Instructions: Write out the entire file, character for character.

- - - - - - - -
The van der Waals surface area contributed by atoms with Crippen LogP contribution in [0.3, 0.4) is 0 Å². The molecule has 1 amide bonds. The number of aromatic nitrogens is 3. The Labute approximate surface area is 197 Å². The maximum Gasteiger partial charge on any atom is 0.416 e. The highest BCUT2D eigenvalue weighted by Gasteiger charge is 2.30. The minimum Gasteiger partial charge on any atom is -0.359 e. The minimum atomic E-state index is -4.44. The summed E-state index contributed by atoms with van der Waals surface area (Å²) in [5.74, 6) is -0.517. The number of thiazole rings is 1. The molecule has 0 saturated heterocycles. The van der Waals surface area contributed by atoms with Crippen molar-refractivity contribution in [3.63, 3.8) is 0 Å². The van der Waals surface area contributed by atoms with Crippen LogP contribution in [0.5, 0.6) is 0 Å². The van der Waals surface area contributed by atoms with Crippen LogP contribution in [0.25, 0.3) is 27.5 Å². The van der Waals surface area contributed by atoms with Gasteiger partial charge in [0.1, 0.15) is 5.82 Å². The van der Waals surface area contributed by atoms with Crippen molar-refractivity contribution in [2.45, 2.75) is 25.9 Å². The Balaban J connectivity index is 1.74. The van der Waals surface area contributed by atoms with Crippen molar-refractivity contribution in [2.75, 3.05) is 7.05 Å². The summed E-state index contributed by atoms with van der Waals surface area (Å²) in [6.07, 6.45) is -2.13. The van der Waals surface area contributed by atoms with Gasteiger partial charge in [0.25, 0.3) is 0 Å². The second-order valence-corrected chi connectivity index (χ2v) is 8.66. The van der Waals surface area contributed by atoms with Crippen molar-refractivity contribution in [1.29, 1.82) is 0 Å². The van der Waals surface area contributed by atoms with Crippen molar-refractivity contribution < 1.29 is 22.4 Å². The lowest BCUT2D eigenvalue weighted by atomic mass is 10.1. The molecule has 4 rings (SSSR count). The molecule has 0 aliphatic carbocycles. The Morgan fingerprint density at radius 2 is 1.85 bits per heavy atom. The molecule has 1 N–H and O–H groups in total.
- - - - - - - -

The van der Waals surface area contributed by atoms with Crippen LogP contribution in [0.3, 0.4) is 0 Å². The molecule has 1 amide bonds. The number of aromatic nitrogens is 3. The Labute approximate surface area is 197 Å². The maximum Gasteiger partial charge on any atom is 0.416 e. The highest BCUT2D eigenvalue weighted by Gasteiger charge is 2.30. The minimum Gasteiger partial charge on any atom is -0.359 e. The minimum atomic E-state index is -4.44. The summed E-state index contributed by atoms with van der Waals surface area (Å²) in [5.74, 6) is -0.517. The number of thiazole rings is 1. The molecule has 0 saturated heterocycles. The van der Waals surface area contributed by atoms with Crippen molar-refractivity contribution in [3.63, 3.8) is 0 Å². The van der Waals surface area contributed by atoms with Crippen LogP contribution in [0.5, 0.6) is 0 Å². The van der Waals surface area contributed by atoms with Crippen LogP contribution in [0.25, 0.3) is 27.5 Å². The van der Waals surface area contributed by atoms with Gasteiger partial charge in [0.1, 0.15) is 5.82 Å². The van der Waals surface area contributed by atoms with Crippen molar-refractivity contribution in [2.45, 2.75) is 25.9 Å². The Balaban J connectivity index is 1.74. The van der Waals surface area contributed by atoms with Crippen molar-refractivity contribution in [2.75, 3.05) is 7.05 Å². The summed E-state index contributed by atoms with van der Waals surface area (Å²) in [6.07, 6.45) is -2.13. The van der Waals surface area contributed by atoms with Gasteiger partial charge in [0.25, 0.3) is 0 Å². The second-order valence-corrected chi connectivity index (χ2v) is 8.66. The van der Waals surface area contributed by atoms with Crippen molar-refractivity contribution in [1.29, 1.82) is 0 Å². The van der Waals surface area contributed by atoms with Crippen molar-refractivity contribution < 1.29 is 22.4 Å². The lowest BCUT2D eigenvalue weighted by atomic mass is 10.1. The molecule has 4 rings (SSSR count). The molecule has 0 aliphatic carbocycles. The Morgan fingerprint density at radius 2 is 1.85 bits per heavy atom. The molecule has 1 N–H and O–H groups in total.